Bownet page on Avalon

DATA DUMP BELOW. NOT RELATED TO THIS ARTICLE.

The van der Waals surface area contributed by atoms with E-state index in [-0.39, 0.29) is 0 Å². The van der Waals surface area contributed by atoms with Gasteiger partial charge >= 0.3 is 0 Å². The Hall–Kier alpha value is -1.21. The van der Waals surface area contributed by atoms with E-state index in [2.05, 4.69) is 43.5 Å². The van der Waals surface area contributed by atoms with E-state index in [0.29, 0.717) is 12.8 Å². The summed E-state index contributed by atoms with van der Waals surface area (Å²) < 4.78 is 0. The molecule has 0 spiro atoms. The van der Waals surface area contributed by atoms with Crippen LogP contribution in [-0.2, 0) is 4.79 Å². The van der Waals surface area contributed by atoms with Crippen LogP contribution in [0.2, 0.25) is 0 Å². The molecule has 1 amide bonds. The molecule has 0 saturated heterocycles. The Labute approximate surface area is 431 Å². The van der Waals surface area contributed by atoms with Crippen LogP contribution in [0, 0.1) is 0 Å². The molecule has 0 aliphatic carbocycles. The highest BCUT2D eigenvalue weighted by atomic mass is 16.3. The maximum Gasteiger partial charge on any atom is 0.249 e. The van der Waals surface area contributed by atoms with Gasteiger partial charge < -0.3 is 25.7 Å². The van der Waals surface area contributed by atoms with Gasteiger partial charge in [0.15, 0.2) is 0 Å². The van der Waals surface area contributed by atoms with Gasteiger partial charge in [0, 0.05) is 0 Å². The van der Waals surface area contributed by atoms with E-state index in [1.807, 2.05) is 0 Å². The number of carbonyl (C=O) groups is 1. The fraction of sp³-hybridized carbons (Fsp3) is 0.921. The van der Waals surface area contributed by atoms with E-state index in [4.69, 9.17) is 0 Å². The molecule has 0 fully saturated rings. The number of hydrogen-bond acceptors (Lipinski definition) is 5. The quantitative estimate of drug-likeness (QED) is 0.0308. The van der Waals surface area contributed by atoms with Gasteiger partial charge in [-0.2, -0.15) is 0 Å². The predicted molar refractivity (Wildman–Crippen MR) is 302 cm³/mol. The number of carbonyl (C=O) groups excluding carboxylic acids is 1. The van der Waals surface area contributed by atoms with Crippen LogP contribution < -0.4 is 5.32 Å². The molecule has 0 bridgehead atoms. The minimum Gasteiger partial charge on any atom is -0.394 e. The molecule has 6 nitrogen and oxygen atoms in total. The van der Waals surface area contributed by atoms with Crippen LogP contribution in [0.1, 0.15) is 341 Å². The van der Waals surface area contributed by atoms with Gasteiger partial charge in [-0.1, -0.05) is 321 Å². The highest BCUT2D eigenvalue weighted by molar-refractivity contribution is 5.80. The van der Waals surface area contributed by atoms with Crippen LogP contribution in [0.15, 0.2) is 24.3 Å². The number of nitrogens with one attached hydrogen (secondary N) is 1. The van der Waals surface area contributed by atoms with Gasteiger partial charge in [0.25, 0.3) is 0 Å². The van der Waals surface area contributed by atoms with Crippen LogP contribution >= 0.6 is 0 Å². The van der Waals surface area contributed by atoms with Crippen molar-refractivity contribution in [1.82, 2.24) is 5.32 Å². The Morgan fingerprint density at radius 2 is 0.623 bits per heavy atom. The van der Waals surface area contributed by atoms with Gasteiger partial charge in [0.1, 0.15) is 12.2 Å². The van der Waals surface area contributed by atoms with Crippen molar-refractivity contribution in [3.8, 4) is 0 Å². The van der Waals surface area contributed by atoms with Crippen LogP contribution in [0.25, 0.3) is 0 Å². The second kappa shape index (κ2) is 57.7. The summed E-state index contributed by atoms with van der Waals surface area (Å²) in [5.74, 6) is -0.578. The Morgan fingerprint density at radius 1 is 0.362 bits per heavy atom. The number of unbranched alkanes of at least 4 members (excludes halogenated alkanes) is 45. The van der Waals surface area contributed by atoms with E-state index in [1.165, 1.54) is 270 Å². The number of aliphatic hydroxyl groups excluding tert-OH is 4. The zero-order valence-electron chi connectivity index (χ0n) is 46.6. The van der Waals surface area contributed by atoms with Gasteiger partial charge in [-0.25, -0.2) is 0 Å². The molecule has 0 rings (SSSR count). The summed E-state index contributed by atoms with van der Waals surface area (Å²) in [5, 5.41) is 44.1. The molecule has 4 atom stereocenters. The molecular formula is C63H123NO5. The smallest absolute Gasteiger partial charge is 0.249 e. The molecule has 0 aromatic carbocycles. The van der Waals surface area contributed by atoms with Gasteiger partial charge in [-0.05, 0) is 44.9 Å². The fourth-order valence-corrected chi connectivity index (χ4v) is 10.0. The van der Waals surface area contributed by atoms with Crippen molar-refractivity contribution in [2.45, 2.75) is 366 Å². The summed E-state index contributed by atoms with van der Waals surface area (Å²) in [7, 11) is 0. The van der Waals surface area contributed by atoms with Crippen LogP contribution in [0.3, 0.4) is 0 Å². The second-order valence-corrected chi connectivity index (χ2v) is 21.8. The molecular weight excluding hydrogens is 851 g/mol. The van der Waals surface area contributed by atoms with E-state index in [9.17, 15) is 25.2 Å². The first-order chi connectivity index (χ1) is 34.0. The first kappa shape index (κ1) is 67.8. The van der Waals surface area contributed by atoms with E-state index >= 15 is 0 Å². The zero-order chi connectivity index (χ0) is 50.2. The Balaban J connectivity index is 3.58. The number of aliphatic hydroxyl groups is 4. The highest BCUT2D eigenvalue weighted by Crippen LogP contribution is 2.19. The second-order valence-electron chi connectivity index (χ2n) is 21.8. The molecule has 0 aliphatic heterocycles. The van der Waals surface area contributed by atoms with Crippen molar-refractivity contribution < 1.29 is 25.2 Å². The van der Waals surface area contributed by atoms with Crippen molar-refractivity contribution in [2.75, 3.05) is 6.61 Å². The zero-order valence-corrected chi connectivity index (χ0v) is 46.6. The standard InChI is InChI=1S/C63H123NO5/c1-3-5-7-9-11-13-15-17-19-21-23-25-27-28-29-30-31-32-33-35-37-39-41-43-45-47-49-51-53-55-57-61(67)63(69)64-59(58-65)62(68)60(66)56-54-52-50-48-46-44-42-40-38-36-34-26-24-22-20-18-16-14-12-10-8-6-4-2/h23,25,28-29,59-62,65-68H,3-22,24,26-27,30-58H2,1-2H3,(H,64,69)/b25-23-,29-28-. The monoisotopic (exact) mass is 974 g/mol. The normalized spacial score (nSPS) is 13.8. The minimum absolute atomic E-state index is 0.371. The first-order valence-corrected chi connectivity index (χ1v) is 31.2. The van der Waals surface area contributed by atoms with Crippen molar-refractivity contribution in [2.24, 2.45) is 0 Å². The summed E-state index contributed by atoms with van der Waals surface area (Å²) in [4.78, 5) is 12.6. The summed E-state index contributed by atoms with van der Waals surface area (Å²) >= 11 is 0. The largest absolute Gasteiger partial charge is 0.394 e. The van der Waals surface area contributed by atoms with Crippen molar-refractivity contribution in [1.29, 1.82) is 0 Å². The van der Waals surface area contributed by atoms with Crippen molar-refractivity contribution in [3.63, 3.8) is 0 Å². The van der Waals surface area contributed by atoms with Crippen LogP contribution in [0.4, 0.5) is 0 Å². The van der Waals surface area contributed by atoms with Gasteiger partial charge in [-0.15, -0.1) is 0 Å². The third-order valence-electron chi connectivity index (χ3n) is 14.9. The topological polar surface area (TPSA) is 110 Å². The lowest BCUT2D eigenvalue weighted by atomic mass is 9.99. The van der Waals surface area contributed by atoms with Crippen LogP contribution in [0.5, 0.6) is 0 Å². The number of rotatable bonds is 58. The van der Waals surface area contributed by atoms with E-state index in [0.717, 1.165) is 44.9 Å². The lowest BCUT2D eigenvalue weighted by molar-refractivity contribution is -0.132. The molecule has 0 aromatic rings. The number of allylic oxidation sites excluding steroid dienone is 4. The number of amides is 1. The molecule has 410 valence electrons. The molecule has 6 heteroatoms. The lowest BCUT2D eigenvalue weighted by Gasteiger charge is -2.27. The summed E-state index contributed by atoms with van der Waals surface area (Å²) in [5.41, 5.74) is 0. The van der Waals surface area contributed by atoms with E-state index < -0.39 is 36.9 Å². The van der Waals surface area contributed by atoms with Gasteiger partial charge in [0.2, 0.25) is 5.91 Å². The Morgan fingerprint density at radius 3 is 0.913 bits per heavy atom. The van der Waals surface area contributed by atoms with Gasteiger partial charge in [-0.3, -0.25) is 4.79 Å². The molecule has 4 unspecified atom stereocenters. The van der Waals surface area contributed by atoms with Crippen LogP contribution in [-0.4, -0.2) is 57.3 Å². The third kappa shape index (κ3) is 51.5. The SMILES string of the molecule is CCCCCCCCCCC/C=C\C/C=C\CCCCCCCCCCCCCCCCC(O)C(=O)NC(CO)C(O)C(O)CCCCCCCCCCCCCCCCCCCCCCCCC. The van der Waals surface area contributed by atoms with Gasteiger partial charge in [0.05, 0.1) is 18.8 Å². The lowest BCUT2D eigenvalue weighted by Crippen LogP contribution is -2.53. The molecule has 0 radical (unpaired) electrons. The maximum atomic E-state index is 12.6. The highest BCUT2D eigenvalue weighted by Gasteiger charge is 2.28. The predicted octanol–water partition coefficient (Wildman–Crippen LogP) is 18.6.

RE: Bownet page on Avalon (longish) From: force10ten@aol.com (Force10Ten) Date: 1996/01/11 Stretchie recently wrote to me to ask why the Bownet website has a page that implies Natalia Valeeva used an Avalon at the World Indoor. As anyone who was there would know, Natalia won the World Indoor and Outdoor with a Radian. I am reproducing below an edited version of most of my reply to anybody interested, because I'm sure he's not the only one puzzled by this HTML document on the Bownet site. Regarding your recent message: Hoyt did not actually produce the page on the Bownet site, in fact they did not see it until the archery show in Indianapolis this past weekend. You are correct, Natalia Valeeva shot a Radian both at the World Indoor, and at the World Outdoor. (she won both) The Bownet guys meant well, and probably didn't know any better, they are simply trying to sell their service to manufacturers and picked Hoyt and Browning as prospective clients. Basically they cut and pasted the page together and then came to Hoyt, saying, isn't this neat, want to pay for it ?? As for the Avalon, I actually was the first archer to shoot an Avalon, at the Hoyt factory the same day the initial working prototype was tapped for a plunger, last April. It was an unfinished riser but had a working lateral alignment adjustment system. In the subsequent tests, the project leader, Bill Boynton, working with me and later, other (mostly better !) archers, found that changing limb alignment (deliberately "twisting" the limb) affected group placement but not group size ! This, even though we did not retune after the alignment change. The decision initially was made to produce the Avalon without an alignment adjustment feature. However, after the initial prototypes were distributed to the test team, feedback from other archers indicated they wanted the adjustment feature. I remain convinced that we recurve archers are far too concerned about limb alignment affecting accuracy. As long as the alignment is not changing during the course of a shooting session or over time, the group size (within limits) should not be affected after the initial tuning. This assumes the initial tuning properly compensates for the actual centershot condition of the particular bow. It is not particularly easy to get archers to believe this, and I would not believe it either had I not been involved in the test process. A quick story- several years ago, a certain left-handed Hoyt shooter was provided a bow (TD4) and proceeded to set it up and shoot it for a time. This shooter sent the bow back, complaining that it was twisted and could not shoot good scores. Hoyt resprayed the riser with a bright yellow color and gave it to a staff shooter, a fellow by the name of Jay Barrs, (we all get rejected stuff) who proceeded to shoot something in the mid 1320's. Jay heard the first shooter complaining in public about the bow he'd received... imagine the feeling of that shooter when Jay told him what he'd scored with the very same bow. I heard Jay went on to win some minor tournament in Seoul in 1988 with the same bow, but that's another story. On the other hand, mentally, it is nice to know one has a perfectly straight bow. It does take away a source of subconscious concern. George Tekmitchov --------------------------------------------------------------------------- Re: Bownet page on Avalon (longish) From: jdickson@festival.ed.ac.uk (John Dickson) Date: 1996/01/12 <SNIP, Bownet Web pages stuff> Bownet have remedied the situation by swapping the words "Avalon" for "Radian" and popping a picture of some Radians where a rather pretty Avalon once lurked! ;-) John Dickson,(aka Stretch) --------------------------------------------------------------------------- Re: Bownet page on Avalon (longish) From: force10ten@aol.com (Force10Ten) Date: 1996/01/12 See, these guys are pretty good at their job ! George Tekmitchov --------------------------------------------------------------------------- From: bo575@torfree.net (Stan Siatkowski) Subject: Re: Bownet page on Avalon (longish) Date: Mon, 15 Jan 1996 15:45:07 GMT Force10Ten (force10ten@aol.com) wrote: : I remain convinced that we recurve archers are far too concerned about : limb alignment affecting accuracy. As long as the alignment is not : changing during the course of a shooting session or over time, the group : size (within limits) should not be affected after the initial tuning. : It is not particularly easy to get archers to believe this, and I would : not believe it either had I not been involved in the test process. : (Jay Barrs anecdote) I'd have to agree. I shot next to Vladimir Esheev (USSR) at the 1987 World FITA Target Champs in Adelaide when he won the Grand FITA, and also had the highest FITA round. He was shooting a ratty old Hoyt TD3, chipped blue paint, frayed string, and the bottom limb was so twisted, the string lay about 1/4" out of line. No matter, as long as it's consistent. Stan Siatkowski ------------------------------------------------------------------------- Re: Bownet page on Avalon (longish) From: jdickson@festival.ed.ac.uk (John Dickson) Date: 1996/01/16 bo575@torfree.net (Stan Siatkowski) writes: >I'd have to agree. I shot next to Vladimir Esheev (USSR) at the 1987 >World FITA Target Champs in Adelaide when he won the Grand FITA, and also >had the highest FITA round. He was shooting a ratty old Hoyt TD3, chipped >blue paint, frayed string, and the bottom limb was so twisted, the string >lay about 1/4" out of line. No matter, as long as it's consistent. BUT you don't know (you never can) how much better he might have shot with a "Insert what you think was the best bow around in 1987"???? Just because someone wins with peice of equipment A does not mean that peice of equipment A is as good as peice of equipment B. But yes of course in sentiment you're right, it's all down to the archer! Stretch PS So if you see Echeev with an Avalon with the bottom limb pocket adjusted way out to one side, you know why! John Dickson,(aka Stretch)